Elder Steven E. Snow was called to the First Quorum of the Seventy in April 2001. In Oct 2007 he was called to Presidency of the Seventy. Prior to his service in the Seventy, Elder Snow was quite active in conservation efforts in his home of Southern Utah. There are two published accounts of his I would like to highlight. The first is from an article he wrote entitled, "Skipping the Grand Canyon," included in the book "New Genesis: A Mormon Reader on Land and Community." The second is a statement read to the House of Representatives during a Joint Oversight Field Hearing when Elder Snow was a Board Member of the Grand Canyon Trust. The hearing involved the issue of air tour flights conducted over national parks.
"Our generation, more than any other, has the ability to irretrievably change the land. Financial rewards provide tremendous pressure to unleash our technology to reinvent our surroundings. There will be growth; change will come. But failure to care for the land on which we live means turning our backs on a heritage laid down carefully and at such great cost by our forefathers - and will leave us immeasurably poorer."
Steven E. Snow, "Skipping the Grand Canyon," New Genesis: A Mormon Reader on Land and Community (ed. Terry Tempest Williams, William B. Smart, Gibbs M. Smith eds. 1998, 244).
Highlights from the STATEMENT OF STEVEN E. SNOW, BOARD MEMBER, GRAND CANYON TRUST
Our organization is dedicated to conservation of the natural and cultural resources of the Colorado Plateau. We have been involved in this issue of natural quiet in the parks for about a decade now with special emphasis on the two dozen parks on the Colorado Plateau. We hope that the visitor experience is not threatened as a result of the growing number of commercial air tours over our national parks. Now, natural quiet, of course, means many different things to many different people, and clearly there is no one definition which suits everyone, but what is clear is that regardless of how the term is defined, there is little dispute among visitors to our national parks, who seek solitude and escape from an increasingly urbanized society, that natural quiet is one of the defining elements of the visit to the national park, and we believe that has been borne out as a result of surveys which have been conducted in the past.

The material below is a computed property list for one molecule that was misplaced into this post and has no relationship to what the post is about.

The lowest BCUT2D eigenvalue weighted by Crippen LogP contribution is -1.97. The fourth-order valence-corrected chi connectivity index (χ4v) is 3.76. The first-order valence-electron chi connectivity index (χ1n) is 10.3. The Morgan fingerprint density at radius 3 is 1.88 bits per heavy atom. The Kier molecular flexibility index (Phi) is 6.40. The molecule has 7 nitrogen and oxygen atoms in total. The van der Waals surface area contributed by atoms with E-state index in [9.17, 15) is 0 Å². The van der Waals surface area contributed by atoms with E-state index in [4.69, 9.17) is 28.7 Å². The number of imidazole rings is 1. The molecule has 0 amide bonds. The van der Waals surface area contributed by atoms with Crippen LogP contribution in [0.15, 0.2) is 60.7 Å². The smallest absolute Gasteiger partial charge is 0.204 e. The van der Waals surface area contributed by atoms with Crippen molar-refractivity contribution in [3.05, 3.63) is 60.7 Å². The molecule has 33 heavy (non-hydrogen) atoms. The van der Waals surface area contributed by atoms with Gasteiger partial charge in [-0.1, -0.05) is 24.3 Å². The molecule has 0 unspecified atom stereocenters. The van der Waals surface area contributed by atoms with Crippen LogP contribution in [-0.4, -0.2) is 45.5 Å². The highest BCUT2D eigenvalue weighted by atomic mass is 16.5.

We believe that the Park Service is the one charged to protect the resources of our national treasures like Grand Canyon and the Great Smokies, Yellowstone, Rocky Mountain, Zion and Yosemite, and many, many others. Aircraft management plans developed by the Park Service could prevent the development of conflicts between natural quiet needs and aircraft overflights. For example, as part of the development of the management plan at Zion National Park, park managers in cooperation with tour operators have developed voluntary measures to minimize air tour impacts on the park. However, these measures are just voluntary, and without legislation, such as S. 268, the Park Service does not have the authority to require compliance. We think the situation in Bryce Canyon is plagued by fixed wing and helicopter overflights that impair both natural quiet and visual resource because they fly below the elevation of the park overlooks. Other parks on the Colorado Plateau, such as Arches and Canyonlands, are also experiencing these overflight issues.
Grand Canyon, I think, has been referred to a great deal today. It is an example of what can happen. By the time Congress passed the Natural Parks Overflight Act in 1987, there were 40,000 air tour operations per year in the canyon, and natural quiet had already become a scarce resource, and the air industry was firmly entrenched and growing. Ten years later we still have not restored natural quiet, and the number of air tour operations in the park has now more than doubled. We think the caps on flight operations is one reason why these past rules have failed. We think that it is a good direction to protect the natural quiet resource in our parks.
(House of Representatives JOINT OVERSIGHT FIELD HEARING ON NATIONAL PARK OVERFLIGHTS as part of the ONE HUNDRED FIFTH CONGRESS on NOVEMBER 17, 1997 at ST. GEORGE, UTAH)